I used to believe that I was the controller of my life; that I was the only power within it. If I wanted something, it was up to me to make it happen.
To me, life was a physical game that tested my bodily limitations; a gymnast through my teen years, and then a gym rat in adulthood. I ran, I swam, I lifted weights. I stretched and soared to my highest corporeal limits, yet also managed to have a significant injury on a regular basis; many injuries that even required surgery.
I played this game at work and at home as well. Pushing to excel at my marriage, motherhood, and career – I lived my life full force, making things happen to meet the expectations others had for me. On the outside, I was a rock star, but on the inside, I was burning out.
I lived in a constant state of fear and anxiety. Never feeling good enough, smart enough, or what others expected me to be. I kept believing in the power of just me and pushing forward to meet the expectations I allowed to be put on me.
When my husband and I purchased our house, the master bedroom sealed the “perfect house” deal. In a town where walk-in closets were very unusual, this house had two. That’s all I needed to see, and the house was perfect for a soon-to-be-growing family.
The master closets became his and hers. We each had our designated space for our array of materialistic items and eventually a hide-and-seek place for our two young daughters.
With the purchase of this house, my life continued to be a push of being the best wife, mother, and employee that I could, leaving very little room for myself. The burnout ensued.
And then one day to my complete shock and distress, my husband left. My life began to fall completely apart; I was now a single mom, I required yet another surgery for a newly torn tendon, I was overworked and depleted.
As someone who always had it “all under control”, I emotionally and physically hit rock bottom.
But, in my nature, I numbed and ignored the emotional and physical pain and pushed on. I had another surgery, took up yoga, and had my best year ever at work.
Yet every day, I had the physical reminder of “his” closet in my bedroom. It became a painful void to look at.
The closet I once cherished became a constant and physical reminder of failure; The loss of what was “supposed” to be our perfect house for our perfect family. It’s sadness and hurt filling me with hatred and disgust for its empty, haunting memories.
To keep forcing my perceived stability, I started to fill the empty closet with material objects; random boxes, clothes from impulse shopping, even old kids toys. It became a cavity of crap; and a constant physical manifestation of my emotional pain on the inside.
Outside, I continued to press on, committing to a 40-day program focusing on yoga, meditation, and mindful eating. The physical asana practice 6 days a week was easy; it just another place for me numb and put my pain into physical movement.
However, I ignore the teacher’s requests to sit in meditation. Whenever I tried, it was if there was a war going on in my head of fear, frustration, and anxiety. I wanted to avoid it at all costs.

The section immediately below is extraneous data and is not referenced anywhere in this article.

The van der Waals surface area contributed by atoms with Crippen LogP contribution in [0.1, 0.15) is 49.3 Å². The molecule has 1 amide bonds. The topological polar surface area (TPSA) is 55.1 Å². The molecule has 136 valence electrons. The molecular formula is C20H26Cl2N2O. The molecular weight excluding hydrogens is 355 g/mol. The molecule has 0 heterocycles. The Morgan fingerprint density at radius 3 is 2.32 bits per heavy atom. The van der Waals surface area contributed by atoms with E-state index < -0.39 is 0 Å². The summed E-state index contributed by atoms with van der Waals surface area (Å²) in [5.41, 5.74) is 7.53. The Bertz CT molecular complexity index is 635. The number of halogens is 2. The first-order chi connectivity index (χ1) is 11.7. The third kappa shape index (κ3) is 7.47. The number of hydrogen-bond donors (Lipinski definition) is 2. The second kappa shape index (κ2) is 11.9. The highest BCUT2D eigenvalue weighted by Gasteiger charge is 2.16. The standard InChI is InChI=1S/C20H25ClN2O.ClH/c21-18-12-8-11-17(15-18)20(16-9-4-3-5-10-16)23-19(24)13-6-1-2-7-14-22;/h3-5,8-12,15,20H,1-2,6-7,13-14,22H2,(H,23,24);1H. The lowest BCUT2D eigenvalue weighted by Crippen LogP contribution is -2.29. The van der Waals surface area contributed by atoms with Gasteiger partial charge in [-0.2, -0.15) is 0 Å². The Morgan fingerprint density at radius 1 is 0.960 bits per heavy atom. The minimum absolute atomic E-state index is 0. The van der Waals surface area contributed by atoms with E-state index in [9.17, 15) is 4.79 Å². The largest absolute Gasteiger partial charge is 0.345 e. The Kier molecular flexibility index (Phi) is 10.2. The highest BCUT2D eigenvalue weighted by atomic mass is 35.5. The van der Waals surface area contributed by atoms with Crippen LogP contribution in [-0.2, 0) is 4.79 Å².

At the same time, the single-mom-kids-go-to-bed-leave-me-alone-I’m-exhausted struggle was real. The kids were suffering from terrible separation anxiety and would not stay in bed unless I was nearby (upstairs, in my room) and close to them. They wanted me in my bedroom, and I hated being in there; with the space that was so painful to me.
And then one day, I had a huge shift.
I was in a group meditation at a yoga, listening to an audio meditation being played by the teacher. The words of the meditation shook me to my core. All of a sudden there was this entirely new way of being that shifted my mindset in a 180. It changed everything about what I thought I knew. (Note: the audio was a portion of the book, The Four Agreements by Miguel Ruiz).
I began to put what I heard into practice, I felt less hard on the outside and softer on the inside. I learned to use my breath to relax me and at the same time fulfill me. I could close my eyes and be still both on the outside and within.
In this transition, I started to clean out the extra bedroom closet. I pulled out the shelves, plastered and painted. I made space for something new.
This new space, which I called the Yoga Closet, became a dedicated sanctuary to find calm and peace. I laid out a yoga mat on the floor along with a meditation pillow.
This once painful space transformed into a place of healing.
I began to spend more and more time in the Yoga Closet. I implemented what I learned in class and applied it at home; every morning when I woke up and every evening when my children were settling down to bed I came back to my breath and being still.
Slowly, I released the expectation that I am the only one in power and reduced my need to try to control the world around me.
My anxiety and panic lessened, my physical and emotional body hurt less.
The more time I spent in the Yoga Closet, the more it felt safe. The Yoga Closet became a warm, and fuzzy blanket, like a cocoon for my soul. I began to feel my emotions again on the inside as well as in my physical body. I didn’t need to numb or force things anymore. Friends said I looked happy again.
Through meditation, I have learned to catch my thoughts and shift them into a new way. I can reflect on past events and offer gratitude to them for their lessons. I don’t have fear or panic the way I used to; now I use meditation to help me manage my feelings. I have complete trust in what is happening in my life because of my willingness to show up for it.
Lindsay Kirsch is a participant in the Amazon Services LLC Associates Program, an affiliate advertising program designed to provide a means for sites to earn advertising fees by advertising and linking to Amazon.com.